WINTER 2003/2004
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nonviolent resistance to war




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Most people know that there is a brutal war going on in Colombia and that FARC (Revolutionary Armed Forces of Colombia), is the biggest armed guerrilla group there. There is also the AUC (United Self-Defence Forces of Colombia), the network of paramilitary groups linked to the Colombian armed forces and large landowners. But few people have heard of the dozens of peasant Peace Communities that have formed around the country, the successes of indigenous communities in reclaiming their ancestral lands, or the young urban conscientious objectors and anti-militarist activists?
Recently I visited Colombia where I attended a six-day conference on ‘Active Nonviolence and Resistance to War’. I also spent two weeks visiting rural campesino and indigenous communities who are attempting to create space and respect for nonviolence in the midst of war.

youth leading the way
The conference on ‘Active Nonviolence and Resistance to War’ brought together over 150 anti-militarist, indigenous, Afro-Colombian, campesino, and human rights activists from all over Colombia, as well as from Europe and North America.
The conference was unusual in bringing together a wide range of grassroots Colombian activists who use nonviolent strategies to resist war and to create peace with social justice. It was organised by Red Juvenil (Youth Network), a group founded in Medellin in 1990. Red Juvenil members work with youth from poor barrios (neighbourhoods) to offer positive alternatives to joining gangs or the armed factions, or becoming sicarios (hired assassins). Red Juvenil uses art, theatre, and popular education to support human rights, self-empowerment, and community economic development. Many of the young men in Red Juvenil are conscientious objectors. They refuse to do the compulsory 20 months of national military service, despite the risk of prison time and the subsequent difficulties in obtaining work or attending college. Red Juvenil also organise anti-militarist demonstrations and nonviolent direct actions, often employing creative street theatre in the process.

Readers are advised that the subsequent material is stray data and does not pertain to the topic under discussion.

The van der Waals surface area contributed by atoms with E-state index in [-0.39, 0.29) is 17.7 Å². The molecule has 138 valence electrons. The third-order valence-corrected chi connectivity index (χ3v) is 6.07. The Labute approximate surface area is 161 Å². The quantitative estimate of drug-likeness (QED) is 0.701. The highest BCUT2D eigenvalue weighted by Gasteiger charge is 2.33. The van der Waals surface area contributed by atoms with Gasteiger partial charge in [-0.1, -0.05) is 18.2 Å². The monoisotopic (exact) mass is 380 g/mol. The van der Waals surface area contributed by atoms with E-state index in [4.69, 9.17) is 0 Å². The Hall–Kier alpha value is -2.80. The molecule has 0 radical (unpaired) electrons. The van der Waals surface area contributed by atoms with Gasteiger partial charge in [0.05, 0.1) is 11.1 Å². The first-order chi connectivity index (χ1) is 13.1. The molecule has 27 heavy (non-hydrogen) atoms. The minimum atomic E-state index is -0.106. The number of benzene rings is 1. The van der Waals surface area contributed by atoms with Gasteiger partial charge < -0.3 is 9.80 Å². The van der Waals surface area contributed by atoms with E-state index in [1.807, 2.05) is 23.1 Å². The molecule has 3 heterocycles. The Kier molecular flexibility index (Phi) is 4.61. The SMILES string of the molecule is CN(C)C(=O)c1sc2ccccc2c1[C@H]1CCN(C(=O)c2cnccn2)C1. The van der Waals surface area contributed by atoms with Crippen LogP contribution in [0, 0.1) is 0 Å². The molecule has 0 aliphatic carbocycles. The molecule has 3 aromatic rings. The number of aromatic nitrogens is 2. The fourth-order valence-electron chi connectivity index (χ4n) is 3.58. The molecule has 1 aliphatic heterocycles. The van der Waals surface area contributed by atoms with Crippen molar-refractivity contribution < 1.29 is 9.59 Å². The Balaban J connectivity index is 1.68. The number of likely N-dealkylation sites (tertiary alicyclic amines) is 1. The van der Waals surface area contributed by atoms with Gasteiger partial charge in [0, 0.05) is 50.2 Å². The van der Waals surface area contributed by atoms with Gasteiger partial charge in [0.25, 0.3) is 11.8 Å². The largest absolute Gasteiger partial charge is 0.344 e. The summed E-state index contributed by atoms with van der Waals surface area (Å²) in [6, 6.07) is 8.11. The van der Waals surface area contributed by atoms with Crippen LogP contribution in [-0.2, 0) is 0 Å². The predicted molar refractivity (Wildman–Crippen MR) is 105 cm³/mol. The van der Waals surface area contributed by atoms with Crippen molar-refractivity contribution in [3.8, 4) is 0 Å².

The Red Juvenil activists show tremendous courage. An organiser told me about a time they went out to Comuna 13, a poor barrio of 100,000 people (many displaced from conflicted regions of the country) in the destitute heights of Medellin. Comuna 13 was targeted by the Colombian military in an attack called Operation Orion, ostensibly designed to clean out armed militia associated with the guerrilla groups. Three thousand troops with tanks, helicopter gunships and dozens of hooded civilian informants invaded the residential neighborhood, leaving 35 people dead and hundreds detained. The military took over the community health clinic as its operational HQ, and people were afraid to leave their homes. Red Juvenil organised a group that offered food and support to the residents, and walked openly in the streets to help in reclaiming the territory as a civilian area.